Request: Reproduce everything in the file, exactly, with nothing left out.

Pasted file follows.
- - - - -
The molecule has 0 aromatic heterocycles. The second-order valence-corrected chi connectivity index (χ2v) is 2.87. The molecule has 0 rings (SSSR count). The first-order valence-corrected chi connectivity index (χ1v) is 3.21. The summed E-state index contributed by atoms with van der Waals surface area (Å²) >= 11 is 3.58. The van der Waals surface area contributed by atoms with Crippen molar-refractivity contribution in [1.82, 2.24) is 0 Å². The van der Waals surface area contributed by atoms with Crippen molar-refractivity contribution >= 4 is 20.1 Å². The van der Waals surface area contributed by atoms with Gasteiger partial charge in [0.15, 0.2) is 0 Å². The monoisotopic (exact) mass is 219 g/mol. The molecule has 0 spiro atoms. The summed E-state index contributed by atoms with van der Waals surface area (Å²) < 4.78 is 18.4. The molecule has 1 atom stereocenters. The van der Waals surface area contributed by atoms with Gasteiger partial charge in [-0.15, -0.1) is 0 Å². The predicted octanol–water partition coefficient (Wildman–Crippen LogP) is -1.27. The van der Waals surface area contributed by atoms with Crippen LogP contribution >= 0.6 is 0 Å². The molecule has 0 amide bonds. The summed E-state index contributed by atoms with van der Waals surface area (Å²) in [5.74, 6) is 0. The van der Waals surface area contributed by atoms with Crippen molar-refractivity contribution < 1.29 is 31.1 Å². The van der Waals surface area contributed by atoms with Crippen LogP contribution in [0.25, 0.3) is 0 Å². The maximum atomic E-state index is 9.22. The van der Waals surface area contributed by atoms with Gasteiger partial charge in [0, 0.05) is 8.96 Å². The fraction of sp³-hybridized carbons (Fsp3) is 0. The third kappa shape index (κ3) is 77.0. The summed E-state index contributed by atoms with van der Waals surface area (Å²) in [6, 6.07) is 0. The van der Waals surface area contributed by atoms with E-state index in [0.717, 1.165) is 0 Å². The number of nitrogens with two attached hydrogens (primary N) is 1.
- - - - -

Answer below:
The molecule has 0 aromatic heterocycles. The second-order valence-corrected chi connectivity index (χ2v) is 2.87. The molecule has 0 rings (SSSR count). The first-order valence-corrected chi connectivity index (χ1v) is 3.21. The summed E-state index contributed by atoms with van der Waals surface area (Å²) >= 11 is 3.58. The van der Waals surface area contributed by atoms with Crippen molar-refractivity contribution in [1.82, 2.24) is 0 Å². The van der Waals surface area contributed by atoms with Crippen molar-refractivity contribution >= 4 is 20.1 Å². The van der Waals surface area contributed by atoms with Gasteiger partial charge in [0.15, 0.2) is 0 Å². The monoisotopic (exact) mass is 219 g/mol. The molecule has 0 spiro atoms. The summed E-state index contributed by atoms with van der Waals surface area (Å²) < 4.78 is 18.4. The molecule has 1 atom stereocenters. The van der Waals surface area contributed by atoms with Gasteiger partial charge in [-0.15, -0.1) is 0 Å². The predicted octanol–water partition coefficient (Wildman–Crippen LogP) is -1.27. The van der Waals surface area contributed by atoms with Crippen LogP contribution >= 0.6 is 0 Å². The molecule has 0 amide bonds. The summed E-state index contributed by atoms with van der Waals surface area (Å²) in [5.74, 6) is 0. The van der Waals surface area contributed by atoms with Crippen molar-refractivity contribution < 1.29 is 31.1 Å². The van der Waals surface area contributed by atoms with Crippen LogP contribution in [0.25, 0.3) is 0 Å². The maximum atomic E-state index is 9.22. The van der Waals surface area contributed by atoms with Gasteiger partial charge in [0, 0.05) is 8.96 Å². The fraction of sp³-hybridized carbons (Fsp3) is 0. The third kappa shape index (κ3) is 77.0. The summed E-state index contributed by atoms with van der Waals surface area (Å²) in [6, 6.07) is 0. The van der Waals surface area contributed by atoms with E-state index in [0.717, 1.165) is 0 Å². The number of nitrogens with two attached hydrogens (primary N) is 1.